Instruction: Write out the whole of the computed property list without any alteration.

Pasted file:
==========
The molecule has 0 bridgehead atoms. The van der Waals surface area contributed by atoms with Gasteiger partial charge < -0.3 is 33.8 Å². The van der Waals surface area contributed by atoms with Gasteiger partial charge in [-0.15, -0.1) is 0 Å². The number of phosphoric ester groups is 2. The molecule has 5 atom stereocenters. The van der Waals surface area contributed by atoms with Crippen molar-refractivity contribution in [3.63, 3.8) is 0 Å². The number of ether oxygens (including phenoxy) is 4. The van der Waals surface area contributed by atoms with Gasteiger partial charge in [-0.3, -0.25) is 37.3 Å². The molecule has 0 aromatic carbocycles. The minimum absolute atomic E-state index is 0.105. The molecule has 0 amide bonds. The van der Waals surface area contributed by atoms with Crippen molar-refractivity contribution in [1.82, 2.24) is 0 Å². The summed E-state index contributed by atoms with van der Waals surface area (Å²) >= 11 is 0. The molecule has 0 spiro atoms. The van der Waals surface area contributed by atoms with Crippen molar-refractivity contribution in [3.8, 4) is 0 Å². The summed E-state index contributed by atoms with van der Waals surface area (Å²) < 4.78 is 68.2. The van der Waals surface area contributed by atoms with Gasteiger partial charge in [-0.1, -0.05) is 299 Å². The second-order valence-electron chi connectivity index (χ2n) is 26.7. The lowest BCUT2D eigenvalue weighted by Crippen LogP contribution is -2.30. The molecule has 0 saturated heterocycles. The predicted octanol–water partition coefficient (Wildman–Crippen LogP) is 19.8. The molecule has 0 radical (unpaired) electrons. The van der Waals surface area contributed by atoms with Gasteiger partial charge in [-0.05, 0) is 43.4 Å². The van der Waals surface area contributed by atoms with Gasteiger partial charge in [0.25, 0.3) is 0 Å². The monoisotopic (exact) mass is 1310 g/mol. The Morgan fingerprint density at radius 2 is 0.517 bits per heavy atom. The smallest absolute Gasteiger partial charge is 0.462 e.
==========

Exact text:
The molecule has 0 bridgehead atoms. The van der Waals surface area contributed by atoms with Gasteiger partial charge < -0.3 is 33.8 Å². The van der Waals surface area contributed by atoms with Gasteiger partial charge in [-0.15, -0.1) is 0 Å². The number of phosphoric ester groups is 2. The molecule has 5 atom stereocenters. The van der Waals surface area contributed by atoms with Crippen molar-refractivity contribution in [3.63, 3.8) is 0 Å². The number of ether oxygens (including phenoxy) is 4. The van der Waals surface area contributed by atoms with Gasteiger partial charge in [-0.3, -0.25) is 37.3 Å². The molecule has 0 aromatic carbocycles. The minimum absolute atomic E-state index is 0.105. The molecule has 0 amide bonds. The van der Waals surface area contributed by atoms with Crippen molar-refractivity contribution in [1.82, 2.24) is 0 Å². The summed E-state index contributed by atoms with van der Waals surface area (Å²) >= 11 is 0. The molecule has 0 spiro atoms. The van der Waals surface area contributed by atoms with Crippen molar-refractivity contribution in [3.8, 4) is 0 Å². The summed E-state index contributed by atoms with van der Waals surface area (Å²) < 4.78 is 68.2. The van der Waals surface area contributed by atoms with Gasteiger partial charge in [-0.1, -0.05) is 299 Å². The second-order valence-electron chi connectivity index (χ2n) is 26.7. The lowest BCUT2D eigenvalue weighted by Crippen LogP contribution is -2.30. The molecule has 0 saturated heterocycles. The predicted octanol–water partition coefficient (Wildman–Crippen LogP) is 19.8. The molecule has 0 radical (unpaired) electrons. The van der Waals surface area contributed by atoms with Gasteiger partial charge in [-0.05, 0) is 43.4 Å². The van der Waals surface area contributed by atoms with Gasteiger partial charge in [0.25, 0.3) is 0 Å². The monoisotopic (exact) mass is 1310 g/mol. The Morgan fingerprint density at radius 2 is 0.517 bits per heavy atom. The smallest absolute Gasteiger partial charge is 0.462 e.